This year has already witnessed a number of Beatles-related events to commemorate the 50th anniversary of Beatlemania hitting in the US, when the Fab Four stepped off a plane at JFK airport to throngs of screaming, hysterical fans, gave an epic live performance on The Ed Sullivan Show, and proceeded to take the country by storm. Currently the New York Public Library is hosting "Ladies and Gentleman...The Beatles!" (through May 10), an expansive show including concert footage, recordings, photographs, lyric sheets, and other memorabilia that explore the band's enduring impact on American music and culture.

Meanwhile, Sotheby's is shining a spotlight on a much lesser known aspect of John Lennon's oeuvre with a traveling exhibition and New York auction this June, "John Lennon: You Might Well Arsk," featuring original drawings and manuscripts made in 1964-65 by the so-called "Smart Beatle." They were produced by Lennon for what would become two critically acclaimed books, In His Own Write (1964) and A Spaniard in the Works (1965), which show the musician's whimsical, wickedly humorous side through nonsensical verses, puns, and comic drawings.

One untitled illustration of a boy with six birds was reused 30 years after it was created, as the cover for the Beatles' release "Free as a Bird." Written by Lennon in 1977, the song was released, with contributions from Paul, George, and Ringo, 15 years after Lennon's death. The original drawing is expected to bring between $12,000-$15,000.

The works are being offered for sale by Tom Maschler, who, as the literary director of publishing house Jonathan Cape in the 1960s, was responsible for bringing both books to fruition, in part by encouraging Lennon to write and produce drawings after having been captivated by his sketches in 1962. The auction, the largest private collection of Lennon's work to ever come to market, consists of 89 lots that range in price from $500 to $70,000. The works were given to Maschler by Lennon.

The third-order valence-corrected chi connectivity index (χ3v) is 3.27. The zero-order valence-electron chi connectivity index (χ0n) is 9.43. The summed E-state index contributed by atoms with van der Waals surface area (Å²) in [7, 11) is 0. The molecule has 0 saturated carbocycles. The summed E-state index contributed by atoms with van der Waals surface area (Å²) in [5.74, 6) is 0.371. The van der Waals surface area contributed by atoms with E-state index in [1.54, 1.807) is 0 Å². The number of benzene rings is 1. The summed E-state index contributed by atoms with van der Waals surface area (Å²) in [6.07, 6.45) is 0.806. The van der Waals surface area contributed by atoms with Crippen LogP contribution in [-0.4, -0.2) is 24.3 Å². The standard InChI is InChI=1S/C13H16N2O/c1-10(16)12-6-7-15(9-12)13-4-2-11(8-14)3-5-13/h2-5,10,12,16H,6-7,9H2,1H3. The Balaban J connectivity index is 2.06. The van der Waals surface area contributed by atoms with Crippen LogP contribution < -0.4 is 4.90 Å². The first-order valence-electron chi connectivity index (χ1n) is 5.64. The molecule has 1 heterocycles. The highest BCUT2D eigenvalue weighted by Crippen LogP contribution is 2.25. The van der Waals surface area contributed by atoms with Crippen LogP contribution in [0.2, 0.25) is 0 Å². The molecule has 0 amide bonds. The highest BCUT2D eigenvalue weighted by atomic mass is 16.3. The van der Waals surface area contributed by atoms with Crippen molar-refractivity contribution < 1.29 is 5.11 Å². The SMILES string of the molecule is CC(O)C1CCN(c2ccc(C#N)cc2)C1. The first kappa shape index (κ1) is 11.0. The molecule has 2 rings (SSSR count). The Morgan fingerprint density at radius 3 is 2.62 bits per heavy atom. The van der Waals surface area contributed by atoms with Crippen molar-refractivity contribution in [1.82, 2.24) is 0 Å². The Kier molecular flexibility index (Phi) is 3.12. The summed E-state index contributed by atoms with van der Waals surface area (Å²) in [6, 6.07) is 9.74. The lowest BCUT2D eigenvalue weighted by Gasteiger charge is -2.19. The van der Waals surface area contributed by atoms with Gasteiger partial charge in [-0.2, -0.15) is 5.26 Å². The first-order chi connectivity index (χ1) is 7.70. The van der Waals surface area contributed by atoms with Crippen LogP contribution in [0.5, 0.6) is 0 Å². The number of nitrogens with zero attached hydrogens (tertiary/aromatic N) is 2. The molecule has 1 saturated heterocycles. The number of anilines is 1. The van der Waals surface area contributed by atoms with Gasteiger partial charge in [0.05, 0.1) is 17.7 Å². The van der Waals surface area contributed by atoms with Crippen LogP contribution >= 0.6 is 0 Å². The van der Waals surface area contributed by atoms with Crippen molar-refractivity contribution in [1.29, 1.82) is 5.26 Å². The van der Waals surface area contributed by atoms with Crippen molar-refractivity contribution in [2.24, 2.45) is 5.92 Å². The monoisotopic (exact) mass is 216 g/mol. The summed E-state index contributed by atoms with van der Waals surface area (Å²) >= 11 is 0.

Says Maschler: "I knew he had the most extraordinary talent and imagination-in addition to his many other gifts that had made him world famous-though I feared that being a Beatle might result in his not being taken seriously as a writer and artist. I was wrong."

Lennon was an avid writer from his early schooldays, remarking after the publication of In His Own Write, "I started all this writing long before I was a pop artist, or even a Beatle, or before I had a guitar... The guitars came second." He also trained as an artist at the Liverpool School of Art.

Among the lots on offer on offer are two typescripts amended by Lennon himself: "Liddypool," which offers a satirical guide to Liverpool, the city of his birth, including a host of local references to historical monuments, local clubs, and coffee bars (estimate $12,000-15,000); and "Sad Michael," which includes the first printed mention of "A Hard Day's Night," and is estimated at $5,000 to $7,000.

"The Singularge Experience of Miss Anne Duffield," a nine-page manuscript, is a parody of Sherlock Holmes (estimate: $50,000-$70,000), while "The Fat Budgie" is the original, autographed manuscript of one of Lennon's best-loved nonsense poems (estimate: $25,000-35,000).

Sotheby's expects that the works will appeal to a range of collecting groups, be it manuscript collectors, Beatles memorabilia collectors, or avid Beatles fans. "This is very accomplished writing that was favorably reviewed at the time the books were released," says Dr. Gabriel Heaton, Sotheby's books specialist. Another attractive aspect is "the artistry of the drawings. He was an accomplished draughtsman, and these are funny, very charming drawings," Heaton says.

So far, Sotheby's has exhibited the drawings at the South by Southwest Festival(SXSW) in Austin, Texas, and this past weekend at its London saleroom on New Bond Street. The lots will be on view in New York May 28-June 3, immediately prior to Sotheby's auction on June 4.

Adds Heaton: "He was creating these works amid the absolute hysteria of Beatlemania, when it was at its height. They provide insight into his mind and creative energies, especially when you think of them being done just as the Beatles were heading off to America for the first time. He was writing these in hotel rooms with crowds of screaming teenagers outside."

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